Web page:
President Volodymyr Zelensky will travel to Belgium on Thursday to sign security agreements with EU nations, French President Emmanuel Macron's office said. 

A draft seen by AFP said the EU would look to continue financing weapons deliveries for Ukraine, keep training Kyiv's troops, and step up efforts to bolster the country's defense industry. European officials have said that the agreements have already been approved by individual member countries.

“President Zelensky will be there at the opening of the European Council for the discussion on Ukraine and in particular on the subject of security commitments,” a statement from the Elysée said.

It should be noted that the EU already has similar agreements in place with Ukraine, and many individual nations within the 27-member bloc have their bilateral accords with Kyiv. It is yet unclear how Thursday’s agreements will differ, but AFP reported that there were no concrete commitments of new aid from the EU contained within.


Zelensky has often pointed to these agreements as a “bridge” to NATO membership, but the Alliance’s general secretary, Jens Stoltenberg, and top officials in the US have been clear that Ukraine will not be able to join NATO until the Russian invasion is over.

Indeed, Thursday’s accords are seen as mostly a token of good faith by the West in the interim.

On the other hand, accession negotiations between the EU and Ukraine began this week, which Zelensky called an “historic” step.

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Ukraine's Heavily-Shelled Kharkiv Builds Underground Schools

The Mayor said the city, which launched its first underground school earlier this year, was allocating its funds for the new schools to make headway as soon as possible.

“Ukraine has officially begun accession negotiations with the European Union,” he posted to social media. We’ve worked hard to reach this point. Today we held the first intergovernmental conference, and we are committed to fulfilling every requirement to navigate through all chapters of our relations with the EU, culminating in an accession treaty for Ukraine.”

On a lighter note:

Teens and firefighters injured in Kherson attacks


In separate incidents on Wednesday, Russian aerial attacks injured five civilians, including two teens, and two firefighters as Moscow’s forces continued to try to reclaim that region’s capital.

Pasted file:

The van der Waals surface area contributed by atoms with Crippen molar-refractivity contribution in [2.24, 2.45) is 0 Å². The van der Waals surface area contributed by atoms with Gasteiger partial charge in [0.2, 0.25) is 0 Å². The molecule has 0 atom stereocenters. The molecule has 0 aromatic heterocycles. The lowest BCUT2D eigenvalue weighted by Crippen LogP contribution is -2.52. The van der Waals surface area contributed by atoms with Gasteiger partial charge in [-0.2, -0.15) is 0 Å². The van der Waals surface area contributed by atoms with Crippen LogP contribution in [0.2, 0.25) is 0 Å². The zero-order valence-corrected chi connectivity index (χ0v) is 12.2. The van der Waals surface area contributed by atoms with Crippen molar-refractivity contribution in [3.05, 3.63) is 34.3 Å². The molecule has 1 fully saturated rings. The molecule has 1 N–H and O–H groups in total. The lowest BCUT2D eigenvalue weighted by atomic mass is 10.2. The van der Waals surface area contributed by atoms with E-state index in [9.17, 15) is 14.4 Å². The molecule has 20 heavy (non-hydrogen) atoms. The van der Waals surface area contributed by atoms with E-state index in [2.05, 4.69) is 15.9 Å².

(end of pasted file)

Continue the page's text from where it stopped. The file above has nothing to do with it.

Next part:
A Russian drone dropped an explosive device on a civilian car in the city of Kherson on Wednesday at about 7 p.m. Five people, including two children, were injured as a result. The two girls, ages 12 and 15, were wounded, as were three others, the regional prosecutor’s office said.

All people injured have been hospitalized and are being treated,” the prosecutor’s office said.

Earlier in Kherson, Russian forces struck a civilian parking garage, prompting a firefighting crew to come out and extinguish the flames. As per the Kremlin’s “double-tap” playbook, the same location was attacked after emergency crews had arrived, injuring two firefighters.

They received shrapnel wounds and were reported in “moderate” condition, the State Emergency Services reported.

Also on Wednesday, Russian forces blew up energy infrastructure around the western city of Lviv, injuring two.

US contractors will be allowed to set up in Ukraine to speed up repairs, CNN reports


Marking another shift in Ukraine policy out of Washington, President Joe Biden is preparing to allow US companies to set up operations in Ukraine to facilitate the repair and replacement of American-made military hardware there, CNN quoted anonymous US officials as saying.

The reported change in policy has not yet been made public.

“We have not made any decisions and any discussion of this is premature,” one administration official told CNN. “The president is absolutely firm that he will not be sending US troops to Ukraine.”

The sources said, however, that the change would likely be made this year, “allowing the Pentagon to provide contracts to American companies for work inside Ukraine for the first time since Russia invaded in 2022.”

To date, US policy has been for US troops and Pentagon contractors to stay away from the front lines against Russia, and the State Department lists Ukraine as a no-go country for American travelers. As a result, entities such as travel insurance companies would be reluctant to cover any injuries or other mishaps, and as part of the policy change any Pentagon contractor operating in Ukraine would be required by law to have robust contingency plans for the health and safety of their employees there.


CNN noted that thus far, most of the repair work to US-made hardware in Ukraine had to be completed in Poland, Romania, or other NATO countries, and US troops who helped the Ukrainians with maintenance and logistics had to do so by video conference.

Now, “allowing experienced, US government-funded American contractors to maintain a presence in Ukraine means they will be able to help fix damaged, high-value equipment much faster, officials said,” according to CNN.

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